I’ve posted a long paper, “The (Mostly Harmless) Inconsistency of Knowledge Attributions.” It argues for a fourth alternative to contextualism, invariantism, and relativism: that knowledge-talk is governed by inconsistent inference-principles, but that these principles rarely lead us into contradiction. In fact, we can almost always assign an effective content to knowledge attributions even if their absolute content is self-contradictory. (The “effective content”/”absolute content” distinction is borrowed from Anil Gupta’s work on inconsistent discourses, which I draw on heavily.) So there is no reason to abandon knowledge-talk, even if it is inconsistent.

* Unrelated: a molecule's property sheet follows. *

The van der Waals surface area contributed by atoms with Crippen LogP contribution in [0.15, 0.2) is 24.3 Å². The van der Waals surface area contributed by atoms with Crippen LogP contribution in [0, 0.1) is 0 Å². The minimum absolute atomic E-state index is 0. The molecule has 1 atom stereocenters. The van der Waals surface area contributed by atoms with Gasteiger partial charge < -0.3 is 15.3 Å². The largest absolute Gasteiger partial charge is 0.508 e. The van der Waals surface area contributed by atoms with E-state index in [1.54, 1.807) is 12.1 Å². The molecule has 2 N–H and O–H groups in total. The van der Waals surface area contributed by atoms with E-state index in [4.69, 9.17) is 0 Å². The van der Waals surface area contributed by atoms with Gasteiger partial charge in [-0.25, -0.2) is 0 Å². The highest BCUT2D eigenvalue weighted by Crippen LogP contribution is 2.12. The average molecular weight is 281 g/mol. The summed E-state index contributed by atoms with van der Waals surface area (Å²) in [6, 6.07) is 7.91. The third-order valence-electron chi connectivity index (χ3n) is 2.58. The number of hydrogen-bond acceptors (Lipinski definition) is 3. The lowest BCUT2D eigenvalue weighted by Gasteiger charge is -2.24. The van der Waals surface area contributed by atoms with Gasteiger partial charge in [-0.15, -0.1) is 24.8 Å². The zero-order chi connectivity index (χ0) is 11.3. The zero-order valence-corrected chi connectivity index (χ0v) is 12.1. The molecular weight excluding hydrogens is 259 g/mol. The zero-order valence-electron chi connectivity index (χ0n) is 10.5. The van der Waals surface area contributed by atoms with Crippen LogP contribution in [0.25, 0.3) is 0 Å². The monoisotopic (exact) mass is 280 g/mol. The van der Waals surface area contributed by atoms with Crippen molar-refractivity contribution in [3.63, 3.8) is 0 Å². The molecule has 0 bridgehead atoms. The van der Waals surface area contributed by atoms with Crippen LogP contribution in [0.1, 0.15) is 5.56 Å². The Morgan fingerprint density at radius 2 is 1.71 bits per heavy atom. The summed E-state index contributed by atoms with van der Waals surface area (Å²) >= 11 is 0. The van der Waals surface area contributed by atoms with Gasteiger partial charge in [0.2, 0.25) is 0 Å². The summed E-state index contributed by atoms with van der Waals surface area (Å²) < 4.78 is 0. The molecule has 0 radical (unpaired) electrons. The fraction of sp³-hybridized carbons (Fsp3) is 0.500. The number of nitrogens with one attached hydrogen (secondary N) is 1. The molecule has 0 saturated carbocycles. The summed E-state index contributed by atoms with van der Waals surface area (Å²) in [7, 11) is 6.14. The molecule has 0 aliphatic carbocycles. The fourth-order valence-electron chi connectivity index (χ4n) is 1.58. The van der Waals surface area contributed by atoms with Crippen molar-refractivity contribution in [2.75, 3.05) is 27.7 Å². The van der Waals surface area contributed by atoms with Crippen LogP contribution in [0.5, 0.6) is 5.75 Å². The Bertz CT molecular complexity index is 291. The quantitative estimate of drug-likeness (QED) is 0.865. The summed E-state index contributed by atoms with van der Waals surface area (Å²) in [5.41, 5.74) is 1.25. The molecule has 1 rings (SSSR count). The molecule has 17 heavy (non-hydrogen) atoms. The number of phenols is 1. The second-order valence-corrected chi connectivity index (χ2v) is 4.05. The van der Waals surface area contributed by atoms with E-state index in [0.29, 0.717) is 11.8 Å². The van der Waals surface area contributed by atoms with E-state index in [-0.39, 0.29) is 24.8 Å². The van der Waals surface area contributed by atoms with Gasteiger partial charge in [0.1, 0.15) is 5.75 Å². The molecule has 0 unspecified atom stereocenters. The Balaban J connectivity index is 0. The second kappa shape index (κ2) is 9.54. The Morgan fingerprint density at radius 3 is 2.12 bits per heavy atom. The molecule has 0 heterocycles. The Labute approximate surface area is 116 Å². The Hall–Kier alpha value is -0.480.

Pretty much the first thing I did after putting the paper up was to surf on over here and see Keith’s post, which seems quite relevant, since my paper compares and contrasts the inconsistency view with a version of contextualism on which an attribution of standards is always implicit (if often unvoiced).
Anyway, comments are of course welcome.